But Gardner's operatic discussion of his football exploits belies his humble, well-grounded nature.
His academics at Clemson? A degree in human resources management. His closest friend on the Redskins? Undrafted rookie receiver Latef Grim. His favorite leisure activity? Playing pool usually by himself. His favorite drink at the bar? Cranberry and pineapple juice. His attitude after catching 80 balls for 1,000 yards?
"He didn't take being an All-American, 80 catches off the field," Stockstill said. "He never tried to show up teammates… . He was one of our captains, a leader. Everybody liked him. He wasn't one of those loud, obnoxious types. He had a sweet personality, and he worked so hard."
Said Gardner: "I never put myself in situations where I'm better than anybody else. To me, I'm cool with everybody. I don't act like a big-shot, because that ain't me. What I do on the field, I do on the field. I respect you, you respect me. We come to that agreement, that's how it's supposed to be."
Much of Gardner's moral code comes from his mother, Delain Sawyer, with whom he remains extremely close. The two try to talk to each other at least once a day, and Gardner spent the holiday this week with her back in Jacksonville.
"Rod wanted to have a Fourth of July cookout, and he just wanted to invite all of his old friends and neighbors," Sawyer said. "He's just like that, and it makes me feel good… . People ask me how his attitude is different on and off the field, and I just tell them, 'I don't see that.' With me, it's always just Roderick."
Sawyer jokes that another part of Gardner that hasn't changed is his determination to have the ball in his hands.
"In Pop Warner he wanted the ball, he wanted to run the ball, to be a leader," she said. "He hasn't grown up. He wants to hold the spotlight."
The burn for the ball earns Gardner's most frequent and perhaps flattering comparison, to former Dallas Cowboys great Michael Irvin. Neither wideout has blazing speed, but both fight for catches, often overpowering or outwilling defenders. And where Irvin was known for the push-offs that never got called, Gardner is said to have gotten away with a few himself including one on the big catch against South Carolina.
Boosting Gardner in that fashion is his unique strength. He can bench-press more than 400 pounds, a feat that ranked him with the strongest Clemson players at any position.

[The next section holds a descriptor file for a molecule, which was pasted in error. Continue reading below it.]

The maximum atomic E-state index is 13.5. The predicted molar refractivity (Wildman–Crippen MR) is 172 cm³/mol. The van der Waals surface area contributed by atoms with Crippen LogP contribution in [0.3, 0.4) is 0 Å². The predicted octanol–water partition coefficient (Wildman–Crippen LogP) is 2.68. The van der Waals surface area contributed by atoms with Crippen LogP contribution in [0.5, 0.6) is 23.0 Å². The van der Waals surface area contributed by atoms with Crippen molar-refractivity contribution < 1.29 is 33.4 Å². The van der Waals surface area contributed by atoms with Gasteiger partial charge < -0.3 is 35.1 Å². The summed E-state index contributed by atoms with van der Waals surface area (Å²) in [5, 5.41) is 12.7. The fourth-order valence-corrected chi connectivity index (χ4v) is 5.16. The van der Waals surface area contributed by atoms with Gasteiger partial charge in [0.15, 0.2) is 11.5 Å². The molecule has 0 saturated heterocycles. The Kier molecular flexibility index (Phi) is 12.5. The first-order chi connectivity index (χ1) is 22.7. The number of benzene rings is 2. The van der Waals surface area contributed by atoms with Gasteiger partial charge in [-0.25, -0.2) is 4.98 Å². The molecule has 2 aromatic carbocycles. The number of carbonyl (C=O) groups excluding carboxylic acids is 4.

"I didn't lift too much in high school, but once I got to Clemson, that's all we used to do," Gardner said. "And once you hit that 315[-pound] plateau, you feel good about yourself. You've got those three [45-pound] plates on each side. I just kept going up from there… . I didn't compete against any receivers there was nobody on my level. [But] them D-linemen, linebackers, we were going in there battling every day."
That translates, Gardner believes, into an "ability," like being able to cut crisply or run swiftly.
"A lot of DBs come out there, 'Hey, I want to press you,' " Gardner said. "And you smack them in the mouth and let them know what's happening. It gives you that edge, that added advantage you can use on the field. If you've got a whole bag of tools, you can build a lot of stuff. But if you've got one tool, I don't think you can build too much with it."
The line on Gardner is that there remains great upside, considering his brief apprenticeship at receiver. Underlying the potential is a catching ability that Stockstill calls "God-given," surely reflecting Gardner's determination to have the ball in his hands. Meanwhile, the tactics of body control, positioning and going vertical were among those Gardner had to learn and should improve.
"I'm learning every day," Gardner said. "Since I've been [in Washington] I've learned a lot. At Clemson I basically ran the go route, curl, hitch, slant. And maybe a post. But now there's so much detail in the routes. You've got to know where you need to break a cornerback down, where you need to give him a move. So it's still a learning process, and I want to get better and better."
And if that happens, the Redskins likely will get the ball in his hands often.